Design and delivery of cloud computing syllabus for computing undergraduates

Research output: Chapter in Book/Report/Conference proceedingConference contribution


Cloud computing is a highly disruptive paradigm transforming the
way we interact with technologies. Cloud platforms and services
have become the predominant choice for any real-world storage
and computation intensive applications such as Internet of Things
(IoT), Big Data and Artificial Intelligence (AI), making it a must-have skill for undergraduates across many disciplines. Cloud technology, services and applications are evolving rapidly and it is challenging to design an academic syllabus that encompasses a comprehensive and up-to-date body of knowledge in an engaging way.
This paper describes our approach to designing a new module
to provide a broad overview of Cloud Computing and practical
skills in developing solutions using services offered by a cloud
platform, in this case Amazon Web Services (AWS) for Computing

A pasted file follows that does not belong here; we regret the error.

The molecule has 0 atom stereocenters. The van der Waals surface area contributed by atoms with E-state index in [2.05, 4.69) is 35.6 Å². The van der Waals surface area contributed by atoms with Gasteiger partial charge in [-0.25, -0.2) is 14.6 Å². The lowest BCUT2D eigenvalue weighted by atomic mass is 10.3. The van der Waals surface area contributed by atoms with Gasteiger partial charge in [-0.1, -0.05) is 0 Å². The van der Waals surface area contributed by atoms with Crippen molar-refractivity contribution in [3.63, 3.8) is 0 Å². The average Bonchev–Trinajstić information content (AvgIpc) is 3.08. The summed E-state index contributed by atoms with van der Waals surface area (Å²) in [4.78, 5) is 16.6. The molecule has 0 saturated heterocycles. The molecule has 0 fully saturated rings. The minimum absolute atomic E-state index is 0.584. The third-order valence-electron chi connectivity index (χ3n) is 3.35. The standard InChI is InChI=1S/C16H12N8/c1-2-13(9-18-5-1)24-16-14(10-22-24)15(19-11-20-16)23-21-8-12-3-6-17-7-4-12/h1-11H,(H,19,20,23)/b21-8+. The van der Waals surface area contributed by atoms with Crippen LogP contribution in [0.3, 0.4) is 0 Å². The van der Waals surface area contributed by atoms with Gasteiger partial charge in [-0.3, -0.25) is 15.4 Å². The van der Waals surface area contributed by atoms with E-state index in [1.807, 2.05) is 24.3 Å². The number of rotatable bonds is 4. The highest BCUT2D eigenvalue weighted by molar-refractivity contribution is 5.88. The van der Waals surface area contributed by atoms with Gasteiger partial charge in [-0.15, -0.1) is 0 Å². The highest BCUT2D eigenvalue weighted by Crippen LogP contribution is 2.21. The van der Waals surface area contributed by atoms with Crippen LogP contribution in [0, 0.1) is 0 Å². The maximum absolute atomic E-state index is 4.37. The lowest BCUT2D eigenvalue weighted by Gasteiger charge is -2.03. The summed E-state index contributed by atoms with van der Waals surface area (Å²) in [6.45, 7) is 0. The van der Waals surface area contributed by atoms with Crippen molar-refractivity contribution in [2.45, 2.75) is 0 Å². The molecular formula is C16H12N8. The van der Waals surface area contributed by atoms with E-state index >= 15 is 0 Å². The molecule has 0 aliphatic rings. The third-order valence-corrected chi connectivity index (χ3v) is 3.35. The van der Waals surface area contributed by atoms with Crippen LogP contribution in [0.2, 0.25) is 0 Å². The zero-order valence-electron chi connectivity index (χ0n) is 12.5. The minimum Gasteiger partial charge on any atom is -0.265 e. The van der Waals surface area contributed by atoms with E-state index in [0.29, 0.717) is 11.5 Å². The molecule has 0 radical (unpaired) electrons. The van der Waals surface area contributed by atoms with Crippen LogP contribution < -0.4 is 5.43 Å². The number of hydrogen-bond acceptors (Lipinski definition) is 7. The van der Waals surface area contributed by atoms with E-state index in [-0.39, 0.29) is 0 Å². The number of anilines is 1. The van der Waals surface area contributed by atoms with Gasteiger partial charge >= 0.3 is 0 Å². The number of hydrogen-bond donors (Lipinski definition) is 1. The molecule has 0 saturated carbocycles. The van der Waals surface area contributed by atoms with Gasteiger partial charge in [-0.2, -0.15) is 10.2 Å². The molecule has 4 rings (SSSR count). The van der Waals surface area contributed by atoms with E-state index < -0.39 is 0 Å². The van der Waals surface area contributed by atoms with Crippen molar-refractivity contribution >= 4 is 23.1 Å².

undergraduate students at Glasgow Caledonian University (GCU),
UK. We describe the rationale for the syllabus design and outline
the lectures, practical activities and assessments that were developed. The practicals were designed to be executed on the AWS platform as bite-sized tasks providing hands-on learning to reinforce prior lecture content. The first syllabus delivery at GCU shows that the students performed well, found the content engaging an easy to assimilate, and had a fulfilling learning experience. The issues involved in using ‘live’ cloud platforms for teaching are also evaluated.
Original languageEnglish
Title of host publication9th Computer Science Education Research Conference (CSERC '20)
Publication statusAccepted/In press - 4 Sep 2020


  • cloud computing, curriculum, student learning, artificial intelligence, pedagogy, microlearning, syllabus, cloud platforms, cloud services

Fingerprint Dive into the research topics of 'Design and delivery of cloud computing syllabus for computing undergraduates'. Together they form a unique fingerprint.

Cite this